Parking Fees? NOOO!: Councilmembers are seeming more and more annoyed with Fenty for not submitting a budget already. One prediction LL heard at the Wilson Building was that Fenty was going to drop it late Wednesday night as a final F.U. to Council. LL guesses it's probably more of a case of senioritis. Do you remember how hard it was to muster up the effort to crank out that last term paper when you were about to graduate? We learn from the Post's Tim Craig that 1) the budget gap has now grown from $175 million to $185 million (no explanation given) and 2) that one proposal Fenty is looking at would double the parking sticker fees District residents pay to park in their zone from $15 to $30 a year. Craig adds that Fenty is looking to bridge the fiscal gap mostly through cuts, and a final budget it taking so long because "the mayor and City Administrator Neil Albert are still trying to finding a few extra million dollars in savings." Have you cut Peacoholics funding yet?
Math, Can Be Like, So Weird: Pop quiz, Jack Evans: This year’s District budget is $600 million less than three years ago, adjusting for inflation. True or false? This year’s human services budget is 10 percent less than three years ago, and of the largest areas of our budget, it has been cut the most. True or false? TRUE OR FALSE!!?!? Both are true, and both questions come courtesy of the D.C. Fiscal Policy Institute, which is trying to make the case that the D.C. Council needs to make some "sensible revenue additions" as well as some cuts, to bridge the current fiscal gap.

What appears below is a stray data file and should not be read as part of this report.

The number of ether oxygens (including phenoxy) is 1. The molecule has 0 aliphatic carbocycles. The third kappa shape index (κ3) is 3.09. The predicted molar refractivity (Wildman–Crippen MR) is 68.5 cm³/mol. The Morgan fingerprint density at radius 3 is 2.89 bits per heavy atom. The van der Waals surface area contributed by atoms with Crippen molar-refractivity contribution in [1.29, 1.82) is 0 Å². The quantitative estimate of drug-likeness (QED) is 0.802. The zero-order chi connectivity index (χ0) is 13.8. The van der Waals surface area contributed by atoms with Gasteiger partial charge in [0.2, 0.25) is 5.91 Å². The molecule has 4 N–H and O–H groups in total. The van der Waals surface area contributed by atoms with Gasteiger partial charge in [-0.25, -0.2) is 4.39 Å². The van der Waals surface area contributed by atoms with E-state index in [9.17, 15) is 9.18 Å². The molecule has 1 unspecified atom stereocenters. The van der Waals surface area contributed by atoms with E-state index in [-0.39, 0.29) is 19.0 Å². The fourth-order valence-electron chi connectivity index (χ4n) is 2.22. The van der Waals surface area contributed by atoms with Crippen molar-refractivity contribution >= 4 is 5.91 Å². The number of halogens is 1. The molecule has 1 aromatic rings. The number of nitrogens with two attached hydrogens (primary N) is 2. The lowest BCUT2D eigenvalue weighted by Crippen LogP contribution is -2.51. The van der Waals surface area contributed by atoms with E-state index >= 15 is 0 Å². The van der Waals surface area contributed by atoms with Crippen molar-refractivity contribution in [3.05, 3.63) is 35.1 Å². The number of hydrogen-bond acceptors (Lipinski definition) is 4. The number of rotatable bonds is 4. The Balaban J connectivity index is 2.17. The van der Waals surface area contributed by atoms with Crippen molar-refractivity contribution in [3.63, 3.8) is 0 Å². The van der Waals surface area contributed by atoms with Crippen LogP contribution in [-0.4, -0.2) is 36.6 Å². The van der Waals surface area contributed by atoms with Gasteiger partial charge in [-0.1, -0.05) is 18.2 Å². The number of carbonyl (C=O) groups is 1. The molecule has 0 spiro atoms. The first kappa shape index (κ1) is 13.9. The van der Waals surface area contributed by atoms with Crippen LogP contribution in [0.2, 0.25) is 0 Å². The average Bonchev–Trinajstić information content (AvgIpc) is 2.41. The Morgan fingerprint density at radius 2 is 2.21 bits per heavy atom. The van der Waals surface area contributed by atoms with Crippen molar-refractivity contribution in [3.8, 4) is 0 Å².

Walmart Fatigue: LL is already tired of talking about Walmart, err, Wal-Mart. Others, however, are not. See here for the results of a poll that shows black residents happy about having Walmart stores in D.C., while white residents are still too upset about Fenty losing and Michelle Rhee leaving to take part in a poll. WBJ is all over the Wal-Mart story, here and here. Post columnist Petula Dvorak notes how "freaky" it is that D.C. is talking about capping welfare payments and welcoming Wal-Mart in the same week. Dvorak expresses "great surprise" that folks in Ward 8 are not fans of unlimited welfare spending. "They think the help should be more effective and more than cash. Most of the people who have been on welfare for years have problems far bigger than a check can solve. You're looking at a lot of cases of substance abuse, or mental and emotional issues. Many welfare recipients have dropped out of high school. Others have literally never had a paying job. Those are problems that $370 a month are not going to solve. That's pretty much what the folks at the D.C. Fiscal Policy Institute say, too. One District job training program is nothing more than tossing a phone book at a welfare recipient and telling her to make some calls, the researchers at the policy institute found." Kojo, btw, is going to be talking about Wal-Mart at noon.